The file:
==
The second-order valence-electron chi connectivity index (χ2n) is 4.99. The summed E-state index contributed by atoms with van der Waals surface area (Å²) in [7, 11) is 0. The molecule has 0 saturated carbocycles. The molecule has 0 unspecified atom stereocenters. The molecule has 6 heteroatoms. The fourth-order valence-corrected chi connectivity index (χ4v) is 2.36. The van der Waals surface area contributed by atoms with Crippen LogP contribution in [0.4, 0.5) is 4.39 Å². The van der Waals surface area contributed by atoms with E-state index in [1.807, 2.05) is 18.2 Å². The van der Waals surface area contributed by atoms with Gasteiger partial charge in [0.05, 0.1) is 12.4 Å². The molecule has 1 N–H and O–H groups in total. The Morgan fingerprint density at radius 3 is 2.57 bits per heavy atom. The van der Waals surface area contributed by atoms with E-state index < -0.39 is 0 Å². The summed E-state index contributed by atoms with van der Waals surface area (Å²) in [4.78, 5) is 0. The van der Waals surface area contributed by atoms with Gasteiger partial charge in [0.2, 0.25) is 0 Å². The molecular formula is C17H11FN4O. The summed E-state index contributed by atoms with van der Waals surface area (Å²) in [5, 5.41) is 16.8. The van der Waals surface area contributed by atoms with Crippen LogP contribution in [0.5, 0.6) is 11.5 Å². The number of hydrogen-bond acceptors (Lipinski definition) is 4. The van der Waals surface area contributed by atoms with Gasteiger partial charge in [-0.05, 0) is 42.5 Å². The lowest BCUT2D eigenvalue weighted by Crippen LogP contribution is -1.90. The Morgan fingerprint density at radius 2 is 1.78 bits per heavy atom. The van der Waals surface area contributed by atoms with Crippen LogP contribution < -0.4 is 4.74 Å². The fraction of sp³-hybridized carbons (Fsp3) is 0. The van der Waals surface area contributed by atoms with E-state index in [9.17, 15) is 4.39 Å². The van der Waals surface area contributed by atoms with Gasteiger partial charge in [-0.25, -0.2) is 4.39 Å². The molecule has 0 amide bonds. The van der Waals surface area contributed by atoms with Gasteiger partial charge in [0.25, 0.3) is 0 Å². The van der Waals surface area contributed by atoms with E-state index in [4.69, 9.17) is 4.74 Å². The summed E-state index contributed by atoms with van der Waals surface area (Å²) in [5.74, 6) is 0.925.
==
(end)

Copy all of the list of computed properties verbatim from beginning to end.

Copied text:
The second-order valence-electron chi connectivity index (χ2n) is 4.99. The summed E-state index contributed by atoms with van der Waals surface area (Å²) in [7, 11) is 0. The molecule has 0 saturated carbocycles. The molecule has 0 unspecified atom stereocenters. The molecule has 6 heteroatoms. The fourth-order valence-corrected chi connectivity index (χ4v) is 2.36. The van der Waals surface area contributed by atoms with Crippen LogP contribution in [0.4, 0.5) is 4.39 Å². The van der Waals surface area contributed by atoms with E-state index in [1.807, 2.05) is 18.2 Å². The van der Waals surface area contributed by atoms with Gasteiger partial charge in [0.05, 0.1) is 12.4 Å². The molecule has 1 N–H and O–H groups in total. The Morgan fingerprint density at radius 3 is 2.57 bits per heavy atom. The van der Waals surface area contributed by atoms with E-state index < -0.39 is 0 Å². The summed E-state index contributed by atoms with van der Waals surface area (Å²) in [4.78, 5) is 0. The van der Waals surface area contributed by atoms with Gasteiger partial charge in [0.2, 0.25) is 0 Å². The molecular formula is C17H11FN4O. The summed E-state index contributed by atoms with van der Waals surface area (Å²) in [5, 5.41) is 16.8. The van der Waals surface area contributed by atoms with Crippen LogP contribution in [0.5, 0.6) is 11.5 Å². The number of hydrogen-bond acceptors (Lipinski definition) is 4. The van der Waals surface area contributed by atoms with Gasteiger partial charge in [-0.05, 0) is 42.5 Å². The lowest BCUT2D eigenvalue weighted by Crippen LogP contribution is -1.90. The Morgan fingerprint density at radius 2 is 1.78 bits per heavy atom. The van der Waals surface area contributed by atoms with Crippen LogP contribution < -0.4 is 4.74 Å². The fraction of sp³-hybridized carbons (Fsp3) is 0. The van der Waals surface area contributed by atoms with E-state index in [9.17, 15) is 4.39 Å². The van der Waals surface area contributed by atoms with Gasteiger partial charge in [-0.25, -0.2) is 4.39 Å². The molecule has 0 amide bonds. The van der Waals surface area contributed by atoms with Gasteiger partial charge in [0.25, 0.3) is 0 Å². The van der Waals surface area contributed by atoms with E-state index in [4.69, 9.17) is 4.74 Å². The summed E-state index contributed by atoms with van der Waals surface area (Å²) in [5.74, 6) is 0.925.